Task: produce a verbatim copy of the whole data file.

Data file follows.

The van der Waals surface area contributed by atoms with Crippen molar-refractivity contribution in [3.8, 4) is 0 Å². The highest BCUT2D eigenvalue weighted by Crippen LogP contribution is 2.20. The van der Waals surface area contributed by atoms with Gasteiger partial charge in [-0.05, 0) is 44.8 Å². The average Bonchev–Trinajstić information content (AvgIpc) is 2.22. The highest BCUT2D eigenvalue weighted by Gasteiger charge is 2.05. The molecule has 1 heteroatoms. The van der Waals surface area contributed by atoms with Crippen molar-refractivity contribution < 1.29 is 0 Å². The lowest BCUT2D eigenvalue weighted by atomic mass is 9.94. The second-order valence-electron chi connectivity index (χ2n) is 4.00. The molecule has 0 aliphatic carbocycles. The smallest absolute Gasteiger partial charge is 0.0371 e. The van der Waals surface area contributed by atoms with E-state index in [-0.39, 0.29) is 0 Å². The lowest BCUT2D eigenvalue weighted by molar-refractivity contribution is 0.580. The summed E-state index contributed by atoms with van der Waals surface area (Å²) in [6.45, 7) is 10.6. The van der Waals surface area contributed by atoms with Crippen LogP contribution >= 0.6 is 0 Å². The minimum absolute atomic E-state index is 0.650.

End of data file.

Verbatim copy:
The van der Waals surface area contributed by atoms with Crippen molar-refractivity contribution in [3.8, 4) is 0 Å². The highest BCUT2D eigenvalue weighted by Crippen LogP contribution is 2.20. The van der Waals surface area contributed by atoms with Gasteiger partial charge in [-0.05, 0) is 44.8 Å². The average Bonchev–Trinajstić information content (AvgIpc) is 2.22. The highest BCUT2D eigenvalue weighted by Gasteiger charge is 2.05. The molecule has 1 heteroatoms. The van der Waals surface area contributed by atoms with Crippen molar-refractivity contribution < 1.29 is 0 Å². The lowest BCUT2D eigenvalue weighted by atomic mass is 9.94. The second-order valence-electron chi connectivity index (χ2n) is 4.00. The molecule has 0 aliphatic carbocycles. The smallest absolute Gasteiger partial charge is 0.0371 e. The van der Waals surface area contributed by atoms with E-state index in [-0.39, 0.29) is 0 Å². The lowest BCUT2D eigenvalue weighted by molar-refractivity contribution is 0.580. The summed E-state index contributed by atoms with van der Waals surface area (Å²) in [6.45, 7) is 10.6. The van der Waals surface area contributed by atoms with Crippen LogP contribution >= 0.6 is 0 Å². The minimum absolute atomic E-state index is 0.650.